Leadership, in essence, is concerned with making the lives of your team members better and doing what is best for them in the long run. Here are 11 ways teacher leadership can drive change in your school.




1. If we want to empower students, we need to empower teachers. Students need greater voice and choice, so do teachers. Teachers are more likely to offer student-driven learning experiences if they have the same opportunities to drive their own experience.


2. Teachers understand the challenges and the opportunities. Too many ideas for education have been imposed from outside sources, sometimes originating from bureaucrats with little knowledge of a classroom. Teacher leaders know first-hand the complexities of learning, and how to develop solutions that work.



3. Teachers influence other teachers. When teachers take risks, it encourages others to take risks too. Change can be difficult, but with support from other teachers, it’s much easier.








4. Solutions developed by teachers are more likely to succeed. Why? Because if we believe in something, we will find a way to make it successful. Whether it is the best idea or not might not even matter. We’ll make it successful because we believe it is the best idea. 



5. The closer the goals are to the classroom the better. We get maximum results when students and teachers are developing goals together. 








6. Teacher leadership builds teamwork, trust, and shared ownership. When teachers lead, it creates greater interdependence. Team members play to their strengths and contribute in ways that make the whole greater than the sum of the parts.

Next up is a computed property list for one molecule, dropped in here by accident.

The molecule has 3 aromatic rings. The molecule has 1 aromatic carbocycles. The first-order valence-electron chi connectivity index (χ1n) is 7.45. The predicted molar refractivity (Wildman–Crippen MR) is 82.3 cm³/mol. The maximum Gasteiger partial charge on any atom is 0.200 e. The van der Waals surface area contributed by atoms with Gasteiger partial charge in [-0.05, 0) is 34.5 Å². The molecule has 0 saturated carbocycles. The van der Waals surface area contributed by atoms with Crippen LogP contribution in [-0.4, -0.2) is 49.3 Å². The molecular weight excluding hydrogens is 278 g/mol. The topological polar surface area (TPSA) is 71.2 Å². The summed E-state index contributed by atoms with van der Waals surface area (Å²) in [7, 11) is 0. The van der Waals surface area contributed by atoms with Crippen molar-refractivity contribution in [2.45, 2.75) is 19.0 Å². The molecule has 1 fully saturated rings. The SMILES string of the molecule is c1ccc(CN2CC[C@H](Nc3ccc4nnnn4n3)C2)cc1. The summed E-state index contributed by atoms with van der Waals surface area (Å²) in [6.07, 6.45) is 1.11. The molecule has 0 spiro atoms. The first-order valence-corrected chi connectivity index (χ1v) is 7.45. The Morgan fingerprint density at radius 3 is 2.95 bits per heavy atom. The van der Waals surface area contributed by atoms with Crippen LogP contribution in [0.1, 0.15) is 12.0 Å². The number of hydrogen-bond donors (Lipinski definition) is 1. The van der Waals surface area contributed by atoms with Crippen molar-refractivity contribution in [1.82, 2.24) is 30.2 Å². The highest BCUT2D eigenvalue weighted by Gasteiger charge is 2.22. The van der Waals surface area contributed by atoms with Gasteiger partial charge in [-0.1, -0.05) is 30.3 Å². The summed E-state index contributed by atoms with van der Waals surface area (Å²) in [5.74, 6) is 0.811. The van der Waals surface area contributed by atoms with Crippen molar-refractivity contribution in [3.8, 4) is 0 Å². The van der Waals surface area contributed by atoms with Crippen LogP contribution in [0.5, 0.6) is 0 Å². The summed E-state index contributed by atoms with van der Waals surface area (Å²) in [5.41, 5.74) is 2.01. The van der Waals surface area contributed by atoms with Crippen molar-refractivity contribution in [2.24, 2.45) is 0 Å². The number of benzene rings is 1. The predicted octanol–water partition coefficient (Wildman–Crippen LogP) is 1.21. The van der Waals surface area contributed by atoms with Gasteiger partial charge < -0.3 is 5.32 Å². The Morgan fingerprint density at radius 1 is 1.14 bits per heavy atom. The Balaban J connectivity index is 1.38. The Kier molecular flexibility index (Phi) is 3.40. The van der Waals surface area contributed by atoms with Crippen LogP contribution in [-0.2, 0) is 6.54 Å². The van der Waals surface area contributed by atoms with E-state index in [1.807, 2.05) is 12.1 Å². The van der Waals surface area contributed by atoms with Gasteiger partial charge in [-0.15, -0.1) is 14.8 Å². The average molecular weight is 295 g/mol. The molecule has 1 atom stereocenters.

7. Teachers are professionals and deserve to make professional decisions. Too many schools have a culture of permission, where teachers feel they must clear decisions they believe will be best for students. We need a culture of intention, not a culture of permission.



8. Leadership provides opportunities to grow. We cannot effectively explore our talents or potential without opportunities to lead. Using our talents to serve others is leadership. If we hope to create positive change, we have to be willing to grow and have the courage to challenge our own assumptions. We aren’t the school we used to be, but we’re not the school we want to be. 



9. Teacher leaders are culture builders. Nothing is more important in our schools than developing a strong culture. When teachers see themselves as leaders, they recognize how their voices matter to help set the tone for a caring, productive, learning-focused culture. Changing culture isn’t always easy to quantify, but it’s one of the most important things we can do. Every school should strive for a stronger culture.